The official global blog for Oxford University Press English Language Teaching. Bringing teachers and other ELT professionals top quality resources, tools, hints and tips, news, ideas, insights and discussions to help further their ELT career. Follow Oxford ELT on Twitter. Find Oxford ELT on Google+.

12 thoughts on “Teaching ‘screenagers’ – how the digital world is changing learners

  1. I’m taking the bait.
    Spelling cannot be an omission candidate, especially in the digital age (at least not yet, with all the autocorrect slips of the keyboard.) I admit, relying on spellcheckers has made me lazy. And I cannot afford it.
    Actually, none of the listed obvious candidates should be omitted.

    I am more concerned about how we teach then the content. Apart from the basics, students should master how to learn (think) and adapt (perform), so as to be ready for lifelong learning: in a way, the factual content can be somewhat marginalized, but the procedural content gets more prominent.

    I remember: my grandmother and her generation were able to quote whole pages of poems, soliloquies, even novels, in several languages, mind you! We did not get that drill.

    Having listened to Shaun Wilden in Belgrade this February (another wonderful OUP Day), I realized that I should stop complaining about the screenagers and accept the reality. Wilden mentioned MarkPegrums’s work on literacies, and it just clicked: Yes, the yellow brick road I am to follow is built around not just language-based literacies, but also information-based, connection-based and remix literacies. The sooner I succeed in accepting this, the more fruitful it will be both for my students and myself.

    I like (some) printed textbooks, but it usually takes quite more than a year to get a new title printed, and then we teachers can assign a critical thinking task to our students: find out what piece of information is outdated and why.

  2. Very interesting article. I believe that some of the points to be omitted are acceptable- except for the spelling. When you learn how to read and write, you must also learn how to spell correctly. And spelling amounts to thinking,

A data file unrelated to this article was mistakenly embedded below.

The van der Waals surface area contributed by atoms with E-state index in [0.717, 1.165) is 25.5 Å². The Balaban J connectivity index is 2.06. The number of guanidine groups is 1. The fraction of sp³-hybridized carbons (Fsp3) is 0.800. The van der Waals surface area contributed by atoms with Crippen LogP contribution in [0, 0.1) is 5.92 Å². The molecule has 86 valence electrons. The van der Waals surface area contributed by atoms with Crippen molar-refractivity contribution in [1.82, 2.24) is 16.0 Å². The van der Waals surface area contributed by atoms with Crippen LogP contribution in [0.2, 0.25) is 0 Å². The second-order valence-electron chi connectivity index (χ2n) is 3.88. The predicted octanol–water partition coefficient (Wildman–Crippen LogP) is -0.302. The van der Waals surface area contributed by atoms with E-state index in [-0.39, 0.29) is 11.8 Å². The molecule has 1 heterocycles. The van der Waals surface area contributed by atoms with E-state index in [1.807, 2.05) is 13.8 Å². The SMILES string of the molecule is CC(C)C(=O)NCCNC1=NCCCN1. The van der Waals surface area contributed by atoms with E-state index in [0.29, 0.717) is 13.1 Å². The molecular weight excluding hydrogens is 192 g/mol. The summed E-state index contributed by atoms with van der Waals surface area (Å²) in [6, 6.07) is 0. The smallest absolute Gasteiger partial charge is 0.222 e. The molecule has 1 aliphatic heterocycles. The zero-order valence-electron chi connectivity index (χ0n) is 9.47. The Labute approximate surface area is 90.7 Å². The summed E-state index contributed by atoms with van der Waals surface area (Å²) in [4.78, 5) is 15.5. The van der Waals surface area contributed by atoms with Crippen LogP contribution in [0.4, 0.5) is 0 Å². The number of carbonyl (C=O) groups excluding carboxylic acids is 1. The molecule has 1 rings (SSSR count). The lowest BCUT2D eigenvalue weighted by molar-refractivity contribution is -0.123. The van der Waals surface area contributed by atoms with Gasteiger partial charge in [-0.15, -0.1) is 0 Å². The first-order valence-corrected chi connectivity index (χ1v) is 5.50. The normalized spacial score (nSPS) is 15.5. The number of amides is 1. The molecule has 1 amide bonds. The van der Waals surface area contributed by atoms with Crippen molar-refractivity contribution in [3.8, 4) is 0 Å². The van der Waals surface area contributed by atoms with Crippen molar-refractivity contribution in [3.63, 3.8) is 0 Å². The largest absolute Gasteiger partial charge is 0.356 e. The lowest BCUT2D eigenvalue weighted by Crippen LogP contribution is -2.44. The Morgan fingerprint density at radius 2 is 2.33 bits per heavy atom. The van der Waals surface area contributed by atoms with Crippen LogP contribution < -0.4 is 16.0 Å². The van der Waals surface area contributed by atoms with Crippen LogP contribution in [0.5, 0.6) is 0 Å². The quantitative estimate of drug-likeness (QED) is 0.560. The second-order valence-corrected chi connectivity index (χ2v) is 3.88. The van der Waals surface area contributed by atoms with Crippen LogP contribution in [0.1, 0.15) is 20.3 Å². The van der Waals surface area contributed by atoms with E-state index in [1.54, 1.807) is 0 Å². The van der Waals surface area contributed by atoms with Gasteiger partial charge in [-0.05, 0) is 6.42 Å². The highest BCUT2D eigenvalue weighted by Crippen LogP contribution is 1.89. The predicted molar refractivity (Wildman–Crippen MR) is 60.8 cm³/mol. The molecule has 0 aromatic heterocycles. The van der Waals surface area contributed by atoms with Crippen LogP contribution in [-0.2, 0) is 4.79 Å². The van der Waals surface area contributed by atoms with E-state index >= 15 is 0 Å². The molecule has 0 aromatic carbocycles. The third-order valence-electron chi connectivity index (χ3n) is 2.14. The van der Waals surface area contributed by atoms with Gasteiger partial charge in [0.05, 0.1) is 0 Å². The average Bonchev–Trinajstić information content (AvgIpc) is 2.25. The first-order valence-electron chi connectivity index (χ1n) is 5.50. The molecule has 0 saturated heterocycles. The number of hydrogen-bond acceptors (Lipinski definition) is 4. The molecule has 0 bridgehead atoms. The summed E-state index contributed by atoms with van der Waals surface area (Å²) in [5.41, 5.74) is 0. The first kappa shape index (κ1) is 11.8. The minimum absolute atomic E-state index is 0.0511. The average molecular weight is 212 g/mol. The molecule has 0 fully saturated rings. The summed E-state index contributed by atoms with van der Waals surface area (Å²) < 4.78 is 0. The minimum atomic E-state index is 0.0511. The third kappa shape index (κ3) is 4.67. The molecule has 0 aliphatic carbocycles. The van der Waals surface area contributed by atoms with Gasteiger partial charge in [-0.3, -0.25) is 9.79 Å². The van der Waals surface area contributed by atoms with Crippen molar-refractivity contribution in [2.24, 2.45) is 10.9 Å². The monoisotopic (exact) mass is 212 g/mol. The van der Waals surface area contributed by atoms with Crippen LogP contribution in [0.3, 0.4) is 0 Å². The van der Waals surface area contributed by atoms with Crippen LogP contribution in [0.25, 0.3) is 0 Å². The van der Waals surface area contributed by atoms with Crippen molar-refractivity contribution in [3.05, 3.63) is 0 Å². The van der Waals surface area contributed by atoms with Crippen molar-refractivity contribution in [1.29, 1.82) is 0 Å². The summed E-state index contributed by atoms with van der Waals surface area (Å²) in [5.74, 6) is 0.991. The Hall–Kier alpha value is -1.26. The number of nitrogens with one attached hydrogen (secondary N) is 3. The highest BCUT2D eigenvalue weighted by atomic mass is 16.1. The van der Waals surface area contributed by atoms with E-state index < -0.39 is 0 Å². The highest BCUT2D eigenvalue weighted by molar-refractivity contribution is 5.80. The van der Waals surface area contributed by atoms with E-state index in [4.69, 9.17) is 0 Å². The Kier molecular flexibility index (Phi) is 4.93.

I reckon it’s crucial for the kids to learn how to think by themselves and rely on their knowledge rather than trusting the computer only.

  3. I agree that content is much more important than format. There seem to me to be pluses (and minuses) on both sides. Traditional coursebooks can, and do, get out of date very quickly, but, that said, they are a surprisingly flexible medium. Too much digital material is still drag and drop, true/false, multiple choice….

  4. Pingback: Teaching ‘screenagers’ – how the digital world is changing learners « Leonardopena's Blog

  5. Pingback: Teaching ‘screenagers’ – how the digital world is changing learners | E-Learning and Online Teaching Today

  6. The digital world doesn’t mean that good old fashioned teaching methods should be left behind. Good old things like flashcards on paper and flannelgraph, file folder songs and board games can make your classroom fun and exciting without all the screens that kids see at home. I advocate some “screen” use in the classroom but try to keep it to a bare minimum

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  8. Without doubt, the most important sentiment in this blog is the final one: “…teach them … how to see through misleading headlines.”

    It seems far too many people lack the skill of analysing and reasoning and merely grab at a fad. To prevent this we need to teach critical thinking. Not only to students but also to teachers (who are often guilty of grabbing wildly at the latest technology and trumpeting the latest website without any real thought behind their enthusiasm).

    And I’ve yet to see the internet do this.

    • Agree on the need to teach critical thinking, and how about adding to that a few lessons (not lectures, but projects, perhaps) about the media environment itself so that children start to understand something of the corporate world that is pulling the pixels. And another thing to highlight: critical feeling, because the best critique is one that is orientated by the deepest feeling for the way we and our world are changing. If the internet is bad at encouraging critical thinking, it is worse at developing people’s emotional intelligence and the depth of their response to their natural and social environment (not unsurprisingly).

  9. I think you have focused the importance of content and selection of materials on the web. Another point is to guide digital writing to get students master writing possibility at different levels of expression. Such a skill is not so easy nowadays where screenagers don’t explore language any more.

  10. Good way of describing, and good piece of writing to obtain facts about my presentation focus, which i am going to convey in academy.

  11. Yes! Finally something about Google.